Tribeca Film Festival Review: ‘Paris Can Wait’ Is a Delightful Culinary Trip Through France
Apple| | By Robin Milling
If you are a food and wine connoisseur or simply just a foodie — and you love to travel — then don’t miss Paris Can Wait. Written and directed by Eleanor Coppola — wife of Francis Ford — this marks her directorial and screenwriting debut at the age of 81. The film, which screened at the 2017 Tribeca Film Festival, is a love letter to the culinary delights and sights of France. It has a charming story as its backdrop that was inspired by a similar experience Coppola had in 2009. The story begins with long married couple Anne (Diane Lane) and Michael (Alec Baldwin) at the Cannes Film Festival hoping to spend some quality time together on their way to Paris. Except Michael is an industrious movie producer — attached to his phone busy making overseas movie deals — and Anne seems to be there as a quiet distraction. When Michael is called for an important meeting to Budapest, she can’t join him on the flight due to an ear infection. The gallant Frenchman and Michael’s business partner Jacques (Arnaud Viard) offers to drive her to Paris in his convertible vintage Peugeot.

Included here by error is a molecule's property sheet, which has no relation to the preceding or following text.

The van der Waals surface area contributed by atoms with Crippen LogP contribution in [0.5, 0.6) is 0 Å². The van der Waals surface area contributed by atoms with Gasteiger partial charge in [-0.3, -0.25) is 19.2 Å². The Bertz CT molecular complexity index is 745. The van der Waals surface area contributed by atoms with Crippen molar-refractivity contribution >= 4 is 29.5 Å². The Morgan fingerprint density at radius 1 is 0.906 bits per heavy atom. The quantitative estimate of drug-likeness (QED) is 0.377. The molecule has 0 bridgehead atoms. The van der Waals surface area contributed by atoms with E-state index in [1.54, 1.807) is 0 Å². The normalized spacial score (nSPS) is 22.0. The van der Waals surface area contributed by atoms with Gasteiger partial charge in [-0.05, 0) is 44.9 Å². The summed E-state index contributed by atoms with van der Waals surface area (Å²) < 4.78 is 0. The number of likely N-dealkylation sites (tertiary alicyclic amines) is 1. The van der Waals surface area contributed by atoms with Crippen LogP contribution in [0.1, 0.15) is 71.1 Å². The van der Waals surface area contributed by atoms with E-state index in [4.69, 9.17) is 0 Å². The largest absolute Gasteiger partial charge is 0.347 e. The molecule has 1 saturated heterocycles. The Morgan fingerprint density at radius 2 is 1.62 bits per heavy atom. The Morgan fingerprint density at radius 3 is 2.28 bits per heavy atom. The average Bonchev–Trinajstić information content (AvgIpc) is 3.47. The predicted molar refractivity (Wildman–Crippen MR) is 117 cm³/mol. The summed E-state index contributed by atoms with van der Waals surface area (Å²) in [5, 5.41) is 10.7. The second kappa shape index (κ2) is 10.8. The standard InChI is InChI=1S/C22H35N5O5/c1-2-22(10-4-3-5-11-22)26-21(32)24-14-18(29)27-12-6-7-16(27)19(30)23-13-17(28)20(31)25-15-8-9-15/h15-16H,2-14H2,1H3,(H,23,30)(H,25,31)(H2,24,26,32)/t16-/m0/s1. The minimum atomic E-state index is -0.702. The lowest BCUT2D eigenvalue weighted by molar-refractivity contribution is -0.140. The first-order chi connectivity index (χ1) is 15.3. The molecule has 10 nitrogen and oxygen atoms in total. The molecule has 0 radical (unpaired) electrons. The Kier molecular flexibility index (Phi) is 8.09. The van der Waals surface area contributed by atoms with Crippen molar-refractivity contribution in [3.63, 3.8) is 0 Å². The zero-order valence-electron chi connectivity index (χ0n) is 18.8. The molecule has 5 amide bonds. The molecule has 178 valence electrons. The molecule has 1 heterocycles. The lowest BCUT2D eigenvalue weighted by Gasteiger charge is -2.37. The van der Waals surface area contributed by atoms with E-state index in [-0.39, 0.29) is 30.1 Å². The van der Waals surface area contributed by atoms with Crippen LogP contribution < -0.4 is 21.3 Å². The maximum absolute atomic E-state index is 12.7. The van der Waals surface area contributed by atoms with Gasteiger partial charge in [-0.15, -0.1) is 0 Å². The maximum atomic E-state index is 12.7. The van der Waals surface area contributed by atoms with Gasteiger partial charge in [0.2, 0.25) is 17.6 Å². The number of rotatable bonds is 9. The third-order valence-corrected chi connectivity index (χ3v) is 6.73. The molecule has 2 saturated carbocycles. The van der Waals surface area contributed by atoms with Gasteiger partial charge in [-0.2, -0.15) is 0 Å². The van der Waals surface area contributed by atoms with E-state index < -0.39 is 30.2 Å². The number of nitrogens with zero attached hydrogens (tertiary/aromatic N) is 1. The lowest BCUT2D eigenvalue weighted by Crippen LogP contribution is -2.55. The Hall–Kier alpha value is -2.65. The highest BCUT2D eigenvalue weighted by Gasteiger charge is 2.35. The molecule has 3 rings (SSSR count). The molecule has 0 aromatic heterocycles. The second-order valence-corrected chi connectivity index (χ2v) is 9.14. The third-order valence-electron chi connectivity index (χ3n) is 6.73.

Jacques, who has an infectious joie de vivre, uses this chauffeured opportunity to wine and dine Anne through the beautiful French countryside. A seven-hour drive becomes a two-day tour stopping in different towns along the way for a delectable meal at the finest restaurants. Jacques knows everything about the food and the wine they are being served and describes it in detail to Anne before they take a sip or a bite. Even if you’re not a fan of French food, your mouth will water at the presentation of the five-course meals they indulge in, topped off with a trough of cheeses and chocolate crème brulee. Diane Lane is so effortless and easy on the eyes in the role of this woman, who we come to see is starving for adventure after 20 years of marriage. Arnaud Viard has an infectious twinkle in his eye and fits the stereotype of just how charismatic the French can be. Michael checks in every now and then in voiceover by phone to catch her up with his business dealings and caution her of Jacques’ romantic wiles. Baldwin’s voice is so distinct it seemed like the role was written for him when in fact he came on board after the original actor playing Michael dropped out. In the press notes, Coppola recalled, “I was desperate.” As fate would have it, the phone rang and it was Alec Baldwin calling to ask Francis Coppola for a favor. The director asked Baldwin for an urgent favor of his own. Throughout their journey, Jacques’ philosophy to “follow your passion as guilt is bad for the digestion,” begins to soften Anne’s affection for him. Jacques listens to her — hanging on her every word — which can be very seductive. When Anne says roses are her favorite flower, Jacques fills the car with dozens of them just so she could smell the aroma as they drive. Talk about romantic. Paris Can Wait is also a postcard to France as you experience the picturesque sights and tourist attractions along with Anne on their bucolic detour to Paris by cinematographer Crystel Fournier. The location manager must have had quite the time scouting the locations which are Alpes-Maritimes, Aix en Provence, Bouches-du-Rhone, and Lauris and Cadenet in Vaucluse. If a trip to France isn’t in your immediate future — or your budget — then Paris Can Wait might be just the ticket.
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